Apple’s white earbuds, included with every iPod, are pretty good as far as earbuds go. The iPhone version even features a microphone for phone calls, and a button for basic playback control. But if you’re still using those included earbuds, you’re not enjoying your iPod to its full sonic potential—a new set of headphones is probably the most rewarding iPod upgrade you can make. To help you find the perfect set, here’s a quick rundown of the different types of headphones on the market, the pros and cons of each type, and some of our favorites at various prices.
Earbuds, the type of headphones included with every iPod and iPhone, sit loosely in your outer ears. Although earbuds don’t produce outstanding sound, they’re compact and relatively inexpensive.
Halfway between earbuds and in-ear-canal headphones, canalbuds don’t block as much external noise as, and can’t match the performance of, good in-ear-canal headphones. But canalbuds tend to be more comfortable than true canalphones—because they don’t sit so deep and don’t fit so tightly in your ear canals—and are usually less expensive.
If you don’t mind some extra bulk, good full-size headphones, which often fully surround your ears, generally sound better than good lightweight models. Some are also much more comfortable. These headphones fall into two categories: closed models, which block out some external noise, and open models, which some people prefer sonically, but which also let more noise in and out. One caveat: to reach their potential, many full-size headphones require more juice than an iPod or iPhone’s headphone jack can provide; the models listed here all work well when run directly from your portable player.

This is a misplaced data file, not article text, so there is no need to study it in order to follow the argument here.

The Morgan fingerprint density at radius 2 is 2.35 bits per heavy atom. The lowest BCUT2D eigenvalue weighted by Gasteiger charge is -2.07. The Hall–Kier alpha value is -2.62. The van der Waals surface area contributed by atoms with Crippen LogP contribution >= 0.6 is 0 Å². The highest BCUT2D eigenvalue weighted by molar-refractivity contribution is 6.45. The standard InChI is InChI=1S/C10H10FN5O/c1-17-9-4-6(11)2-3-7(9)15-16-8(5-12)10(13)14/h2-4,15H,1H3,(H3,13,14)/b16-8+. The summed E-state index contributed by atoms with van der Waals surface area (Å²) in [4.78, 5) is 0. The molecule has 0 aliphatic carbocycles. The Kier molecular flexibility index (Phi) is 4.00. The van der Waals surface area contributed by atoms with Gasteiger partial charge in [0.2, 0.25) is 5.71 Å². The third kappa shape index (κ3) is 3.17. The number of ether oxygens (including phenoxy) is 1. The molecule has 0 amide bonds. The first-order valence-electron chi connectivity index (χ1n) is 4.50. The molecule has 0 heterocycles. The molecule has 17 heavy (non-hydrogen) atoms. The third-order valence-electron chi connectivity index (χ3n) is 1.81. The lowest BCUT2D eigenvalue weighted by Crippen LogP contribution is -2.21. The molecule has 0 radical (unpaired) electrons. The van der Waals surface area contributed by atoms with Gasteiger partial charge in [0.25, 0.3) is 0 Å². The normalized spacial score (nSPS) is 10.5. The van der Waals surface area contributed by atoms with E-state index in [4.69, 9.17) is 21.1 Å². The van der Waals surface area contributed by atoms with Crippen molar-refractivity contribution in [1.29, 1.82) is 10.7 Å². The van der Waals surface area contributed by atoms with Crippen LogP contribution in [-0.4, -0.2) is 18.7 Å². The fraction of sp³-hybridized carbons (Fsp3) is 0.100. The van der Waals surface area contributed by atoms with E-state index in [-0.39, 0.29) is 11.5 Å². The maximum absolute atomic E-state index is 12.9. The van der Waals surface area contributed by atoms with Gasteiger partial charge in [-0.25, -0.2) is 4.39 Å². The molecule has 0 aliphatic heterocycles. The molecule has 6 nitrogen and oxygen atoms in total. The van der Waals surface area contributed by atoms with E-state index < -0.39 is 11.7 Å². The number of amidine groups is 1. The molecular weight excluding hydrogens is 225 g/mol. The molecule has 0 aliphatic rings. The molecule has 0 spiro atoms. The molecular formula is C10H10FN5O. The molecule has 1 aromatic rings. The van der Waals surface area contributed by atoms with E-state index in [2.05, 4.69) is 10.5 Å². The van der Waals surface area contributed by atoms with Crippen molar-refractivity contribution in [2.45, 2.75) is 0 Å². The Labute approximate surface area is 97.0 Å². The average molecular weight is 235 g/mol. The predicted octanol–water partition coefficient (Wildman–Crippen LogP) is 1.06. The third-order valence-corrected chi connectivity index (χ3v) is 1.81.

Thanks to the popularity of the iPhone, a number of companies now sell iPhone-specific headphones with microphones and basic remote-control features built in (also known as headsets). Many offer improvements in both audio quality and microphone performance over Apple’s iPhone headphones, and most use a canalbud design instead of Apple’s earbud approach. (As noted above, canalbuds provide better noise isolation than earbuds; however, because they partially seal off your ear canal, like earplugs do, a phenomenon called the occlusion effect can make your own voice sound odd—to yourself—when you’re talking.)
You may already have a favorite set of headphones and noticed that the original iPhone’s headphone jack is recessed into the phone’s body, making it all but impossible to plug in your old stand-by. The solution is to use a headphone adapter that fits into this jack; you simply plug your own headphones into the other end of the adapter.
If you just want to use your favorite headphones for listening to music, a basic audio-only adapter will do. There are many of these on the market at various price points and in various sizes. We’re fans of small, flexible, and inexpensive ones; FastMac’s iPhone Adapter ($4) and ifrogz’s Fitz ($8), the latter available in black or white, fit the bill.
If you like the built-in controller button and microphone on the iPhone’s stock earbuds, but want the better sound and comfort of your own headphones, a good number of adapters add similar call-taking and playback-control features to any headphones. As it turns out, our current favorite is also among the least expensive: Griffin Technology’s SmartTalk ($20).
[Senior Editor Dan Frakes reviews iPod and audio gear for Macworld.]
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